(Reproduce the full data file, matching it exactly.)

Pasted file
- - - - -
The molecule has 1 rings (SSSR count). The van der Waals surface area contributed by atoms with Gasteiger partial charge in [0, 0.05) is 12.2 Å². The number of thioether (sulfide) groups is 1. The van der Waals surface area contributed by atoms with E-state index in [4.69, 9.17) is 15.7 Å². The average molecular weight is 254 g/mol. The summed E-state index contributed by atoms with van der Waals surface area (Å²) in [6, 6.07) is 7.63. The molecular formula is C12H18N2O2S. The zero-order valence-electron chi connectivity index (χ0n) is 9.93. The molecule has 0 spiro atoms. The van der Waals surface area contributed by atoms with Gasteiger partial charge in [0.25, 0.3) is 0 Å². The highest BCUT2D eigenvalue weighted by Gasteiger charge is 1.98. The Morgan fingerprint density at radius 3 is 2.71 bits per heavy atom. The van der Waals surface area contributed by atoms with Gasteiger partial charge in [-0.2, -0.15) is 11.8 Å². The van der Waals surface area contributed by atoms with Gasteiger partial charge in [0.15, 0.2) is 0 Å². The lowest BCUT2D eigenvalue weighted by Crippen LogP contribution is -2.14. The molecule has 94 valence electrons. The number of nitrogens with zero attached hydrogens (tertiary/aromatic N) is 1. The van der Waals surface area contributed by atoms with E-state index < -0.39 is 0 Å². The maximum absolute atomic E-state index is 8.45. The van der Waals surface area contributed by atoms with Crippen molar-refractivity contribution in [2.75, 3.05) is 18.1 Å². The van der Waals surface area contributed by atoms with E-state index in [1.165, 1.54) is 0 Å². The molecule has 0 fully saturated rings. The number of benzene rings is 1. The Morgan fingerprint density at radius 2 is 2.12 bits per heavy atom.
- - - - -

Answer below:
The molecule has 1 rings (SSSR count). The van der Waals surface area contributed by atoms with Gasteiger partial charge in [0, 0.05) is 12.2 Å². The number of thioether (sulfide) groups is 1. The van der Waals surface area contributed by atoms with E-state index in [4.69, 9.17) is 15.7 Å². The average molecular weight is 254 g/mol. The summed E-state index contributed by atoms with van der Waals surface area (Å²) in [6, 6.07) is 7.63. The molecular formula is C12H18N2O2S. The zero-order valence-electron chi connectivity index (χ0n) is 9.93. The molecule has 0 spiro atoms. The van der Waals surface area contributed by atoms with Gasteiger partial charge in [0.25, 0.3) is 0 Å². The highest BCUT2D eigenvalue weighted by Gasteiger charge is 1.98. The Morgan fingerprint density at radius 3 is 2.71 bits per heavy atom. The van der Waals surface area contributed by atoms with Gasteiger partial charge in [-0.2, -0.15) is 11.8 Å². The van der Waals surface area contributed by atoms with Gasteiger partial charge in [0.15, 0.2) is 0 Å². The lowest BCUT2D eigenvalue weighted by Crippen LogP contribution is -2.14. The molecule has 94 valence electrons. The number of nitrogens with zero attached hydrogens (tertiary/aromatic N) is 1. The van der Waals surface area contributed by atoms with E-state index < -0.39 is 0 Å². The maximum absolute atomic E-state index is 8.45. The van der Waals surface area contributed by atoms with Crippen molar-refractivity contribution in [2.75, 3.05) is 18.1 Å². The van der Waals surface area contributed by atoms with E-state index in [1.165, 1.54) is 0 Å². The molecule has 0 fully saturated rings. The number of benzene rings is 1. The Morgan fingerprint density at radius 2 is 2.12 bits per heavy atom.